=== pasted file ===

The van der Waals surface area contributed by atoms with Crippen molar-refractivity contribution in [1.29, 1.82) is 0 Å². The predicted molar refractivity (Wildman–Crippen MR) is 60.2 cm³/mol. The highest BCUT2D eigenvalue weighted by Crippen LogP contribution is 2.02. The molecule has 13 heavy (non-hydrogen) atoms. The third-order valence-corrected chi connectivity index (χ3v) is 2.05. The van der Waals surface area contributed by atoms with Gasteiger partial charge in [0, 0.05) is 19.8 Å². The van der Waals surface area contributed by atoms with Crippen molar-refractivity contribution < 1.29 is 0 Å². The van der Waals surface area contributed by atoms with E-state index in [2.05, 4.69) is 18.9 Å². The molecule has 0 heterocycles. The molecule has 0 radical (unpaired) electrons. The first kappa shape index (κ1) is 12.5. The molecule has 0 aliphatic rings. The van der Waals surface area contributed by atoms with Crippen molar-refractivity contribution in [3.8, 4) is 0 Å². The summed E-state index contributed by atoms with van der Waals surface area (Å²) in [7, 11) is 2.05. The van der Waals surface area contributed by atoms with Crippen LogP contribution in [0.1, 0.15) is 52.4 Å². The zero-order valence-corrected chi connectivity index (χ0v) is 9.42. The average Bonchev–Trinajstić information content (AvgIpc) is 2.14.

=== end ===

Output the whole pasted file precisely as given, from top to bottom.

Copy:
The van der Waals surface area contributed by atoms with Crippen molar-refractivity contribution in [1.29, 1.82) is 0 Å². The predicted molar refractivity (Wildman–Crippen MR) is 60.2 cm³/mol. The highest BCUT2D eigenvalue weighted by Crippen LogP contribution is 2.02. The molecule has 13 heavy (non-hydrogen) atoms. The third-order valence-corrected chi connectivity index (χ3v) is 2.05. The van der Waals surface area contributed by atoms with Gasteiger partial charge in [0, 0.05) is 19.8 Å². The van der Waals surface area contributed by atoms with Crippen molar-refractivity contribution < 1.29 is 0 Å². The van der Waals surface area contributed by atoms with E-state index in [2.05, 4.69) is 18.9 Å². The molecule has 0 heterocycles. The molecule has 0 radical (unpaired) electrons. The first kappa shape index (κ1) is 12.5. The molecule has 0 aliphatic rings. The van der Waals surface area contributed by atoms with Crippen molar-refractivity contribution in [3.8, 4) is 0 Å². The summed E-state index contributed by atoms with van der Waals surface area (Å²) in [7, 11) is 2.05. The van der Waals surface area contributed by atoms with Crippen LogP contribution in [0.1, 0.15) is 52.4 Å². The zero-order valence-corrected chi connectivity index (χ0v) is 9.42. The average Bonchev–Trinajstić information content (AvgIpc) is 2.14.